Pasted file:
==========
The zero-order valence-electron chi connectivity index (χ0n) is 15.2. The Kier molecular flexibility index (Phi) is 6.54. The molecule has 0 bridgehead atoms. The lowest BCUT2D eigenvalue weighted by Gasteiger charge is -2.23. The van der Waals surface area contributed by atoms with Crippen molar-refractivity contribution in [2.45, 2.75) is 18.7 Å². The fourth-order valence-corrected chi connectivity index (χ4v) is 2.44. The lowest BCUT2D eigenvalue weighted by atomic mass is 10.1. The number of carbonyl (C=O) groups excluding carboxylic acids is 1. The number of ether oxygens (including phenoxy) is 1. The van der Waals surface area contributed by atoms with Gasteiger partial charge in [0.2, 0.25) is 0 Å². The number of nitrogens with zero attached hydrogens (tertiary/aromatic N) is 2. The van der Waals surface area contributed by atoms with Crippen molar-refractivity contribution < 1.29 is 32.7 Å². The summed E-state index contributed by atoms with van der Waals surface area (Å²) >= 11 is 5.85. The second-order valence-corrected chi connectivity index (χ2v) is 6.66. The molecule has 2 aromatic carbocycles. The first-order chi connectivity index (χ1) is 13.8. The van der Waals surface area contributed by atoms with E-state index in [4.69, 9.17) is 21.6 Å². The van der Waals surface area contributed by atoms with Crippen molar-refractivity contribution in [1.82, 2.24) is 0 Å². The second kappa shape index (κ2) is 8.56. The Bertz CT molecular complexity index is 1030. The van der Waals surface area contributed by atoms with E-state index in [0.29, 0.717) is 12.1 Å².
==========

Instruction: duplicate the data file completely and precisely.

The zero-order valence-electron chi connectivity index (χ0n) is 15.2. The Kier molecular flexibility index (Phi) is 6.54. The molecule has 0 bridgehead atoms. The lowest BCUT2D eigenvalue weighted by Gasteiger charge is -2.23. The van der Waals surface area contributed by atoms with Crippen molar-refractivity contribution in [2.45, 2.75) is 18.7 Å². The fourth-order valence-corrected chi connectivity index (χ4v) is 2.44. The lowest BCUT2D eigenvalue weighted by atomic mass is 10.1. The number of carbonyl (C=O) groups excluding carboxylic acids is 1. The number of ether oxygens (including phenoxy) is 1. The van der Waals surface area contributed by atoms with Gasteiger partial charge in [0.2, 0.25) is 0 Å². The number of nitrogens with zero attached hydrogens (tertiary/aromatic N) is 2. The van der Waals surface area contributed by atoms with Crippen molar-refractivity contribution < 1.29 is 32.7 Å². The summed E-state index contributed by atoms with van der Waals surface area (Å²) >= 11 is 5.85. The second-order valence-corrected chi connectivity index (χ2v) is 6.66. The molecule has 2 aromatic carbocycles. The first-order chi connectivity index (χ1) is 13.8. The van der Waals surface area contributed by atoms with E-state index in [4.69, 9.17) is 21.6 Å². The van der Waals surface area contributed by atoms with Crippen molar-refractivity contribution in [1.82, 2.24) is 0 Å². The second kappa shape index (κ2) is 8.56. The Bertz CT molecular complexity index is 1030. The van der Waals surface area contributed by atoms with E-state index in [0.29, 0.717) is 12.1 Å².